A Conversation About Compensation

Conversations around compensation can be intimidating, but they don’t have to be! Hear from our experts about how to approach conversations regarding salary and benefits with tact and confidence.

Where to Start

While it’s vital to advocate for the value of your time, make sure that you’re advocating to put yourself in a role where you will thrive. Dean, Hiring Expert at Archer Daniels Midland, shares, “Compensation only goes so far to inspire you to work to the best of your capability. You should be in a role that you truly enjoy where you’re passionate about what you do… You need to enjoy what you do to be the best you can be.” If you’re in the hiring process for a job that’s a great fit, congrats! Now is the time to make sure you are being compensated fairly. More from Dean.

Make sure that you are informed and self-aware as you approach salary negotiations. Traci, Hiring Expert at Accenture points out, “If you have applied and interviewed as an undergrad and will be entering your career field at entry-level, it can be difficult to determine what would be fair compensation… Be careful not to negotiate for something you don’t know you are qualified for. If you have done your research and have examples of higher salaries being offered for similar positions, at similar organizations, in similar geographic locations, by all means, bring it up if your offer is not on par.” More from Traci.

Before wading into negotiations, Beamer, Hiring Expert at Textron Inc., advises that you “Keep in mind what the total compensation will be. There are tangible and intangible factors besides money that contribute to your experience working for a company. For instance, free gym access, flexible scheduling, advancement opportunities, company stability, etc. are all factors to consider.” If you are choosing between multiple job offers, consider these additional benefits when you’re comparing compensation. Beamer points out that, “Salary alone is typically not what keeps employees engaged in their jobs.” More from Beamer.

Do Your Homework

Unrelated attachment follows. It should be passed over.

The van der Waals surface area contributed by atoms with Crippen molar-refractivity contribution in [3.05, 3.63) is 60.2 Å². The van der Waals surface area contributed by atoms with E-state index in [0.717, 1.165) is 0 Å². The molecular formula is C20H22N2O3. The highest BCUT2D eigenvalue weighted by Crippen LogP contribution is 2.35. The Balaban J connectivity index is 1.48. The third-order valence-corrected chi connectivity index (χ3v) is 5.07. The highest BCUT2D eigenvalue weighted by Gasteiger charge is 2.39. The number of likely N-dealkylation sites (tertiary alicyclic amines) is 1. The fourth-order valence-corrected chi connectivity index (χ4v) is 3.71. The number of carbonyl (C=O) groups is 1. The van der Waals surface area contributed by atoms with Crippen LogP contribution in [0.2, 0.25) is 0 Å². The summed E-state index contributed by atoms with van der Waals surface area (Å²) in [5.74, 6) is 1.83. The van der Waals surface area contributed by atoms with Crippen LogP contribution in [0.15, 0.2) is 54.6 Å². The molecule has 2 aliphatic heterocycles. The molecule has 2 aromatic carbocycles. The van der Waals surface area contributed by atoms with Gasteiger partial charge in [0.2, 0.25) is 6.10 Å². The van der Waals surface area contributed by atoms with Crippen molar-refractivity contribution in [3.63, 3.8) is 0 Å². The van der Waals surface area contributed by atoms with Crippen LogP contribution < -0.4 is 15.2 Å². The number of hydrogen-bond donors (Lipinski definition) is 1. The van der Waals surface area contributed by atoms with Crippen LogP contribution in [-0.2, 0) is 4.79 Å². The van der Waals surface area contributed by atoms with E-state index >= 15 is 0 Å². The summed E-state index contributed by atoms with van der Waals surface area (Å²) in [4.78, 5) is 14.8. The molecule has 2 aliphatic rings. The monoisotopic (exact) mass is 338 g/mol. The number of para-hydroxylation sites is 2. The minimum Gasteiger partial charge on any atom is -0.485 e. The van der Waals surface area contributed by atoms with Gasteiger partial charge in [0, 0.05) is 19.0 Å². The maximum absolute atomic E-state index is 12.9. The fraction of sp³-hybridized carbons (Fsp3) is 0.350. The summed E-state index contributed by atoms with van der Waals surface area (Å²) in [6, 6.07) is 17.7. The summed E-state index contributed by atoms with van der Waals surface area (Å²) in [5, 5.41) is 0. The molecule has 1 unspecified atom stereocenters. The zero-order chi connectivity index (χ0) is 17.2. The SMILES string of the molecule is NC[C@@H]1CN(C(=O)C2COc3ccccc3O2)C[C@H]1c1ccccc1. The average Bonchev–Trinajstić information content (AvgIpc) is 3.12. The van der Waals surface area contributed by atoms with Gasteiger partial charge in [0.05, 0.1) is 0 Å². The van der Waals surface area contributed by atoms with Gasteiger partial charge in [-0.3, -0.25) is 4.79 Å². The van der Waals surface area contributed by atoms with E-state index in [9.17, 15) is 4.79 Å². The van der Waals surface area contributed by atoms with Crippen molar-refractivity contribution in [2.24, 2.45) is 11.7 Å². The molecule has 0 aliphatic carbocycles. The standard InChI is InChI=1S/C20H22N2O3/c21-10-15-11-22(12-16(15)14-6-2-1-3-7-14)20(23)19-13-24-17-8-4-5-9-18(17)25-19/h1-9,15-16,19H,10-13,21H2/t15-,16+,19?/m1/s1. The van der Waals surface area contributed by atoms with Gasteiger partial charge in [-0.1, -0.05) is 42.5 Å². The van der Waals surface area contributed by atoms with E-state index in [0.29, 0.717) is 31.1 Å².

Once you’ve made the decision to ask for a higher salary, Katelyn, Hiring Expert at Avery Dennison Corporation, suggests you do some research. She says, “I would recommend using a salary generating website, like salary.com, which allows you to see what others are earning on average in your field. You can list specific criteria, such as years of experience, education level, industry, geographical location, and other details relevant to the position. This will help you have some information to bring to the negotiation table, showing that you have done your research and you are aware of what the market rate is for that position.” More from Katelyn.

Keep in mind that it’s a very normal part of the hiring process to ask if there is any room for negotiation in your salary offer. Cassie, Hiring Expert at The Hershey Company, explains, “It is best to work with Human Resources on this topic rather than the Hiring Manager if you have that option. If you discussed compensation with your recruiter earlier in your hiring process you can remind them of your previous conversation and ask if there is any room to negotiate salary. The recruiter should know if they can offer a bit more, or if they have presented the best offer possible.” More from Cassie.

Be Confident and Gracious

Stephanie, Hiring Expert at AT&T Inc., provides some insight from her own experience negotiating for a higher salary. She shares, “I went in prepared to speak on my work, my experience, my expertise, my unique skill set, and what was competitive in the market place… It made a difference. People can feel your confidence.” More from Stephanie.

Tact and a well-researched response to a salary offer will go a long way to reduce awkwardness or tension in a conversation that can be stressful to approach. If you are offered a compensation package that feels inadequate, Nell, Hiring Expert at Pitney Bowes, advises, “When countering an offer; do not make the counter unrealistic, this could potentially damage your reputation before you start with a company.” More from Nell.

There’s a chance that a company won’t be able to offer you the salary that you need. Nell, Hiring Expert at Pitney Bowes, explains how to handle this situation in a positive way, saying, “Always, always, always be grateful and gracious about the offer. Even if it’s the worst pay you’ve ever been offered, they still chose you! Ultimately, if you do turn down the position because of compensation, do it gracefully. You never want to burn bridges because they may have something else for you in the future that does meet your compensation requirements.” More from Nell.

Being appropriately compensated for your work is important for your wellbeing and longevity in a new company. Approaching negotiations can be intimidating, but ultimately finding the right career fit where you feel appreciated and proud of what you earn is worth the time and effort.

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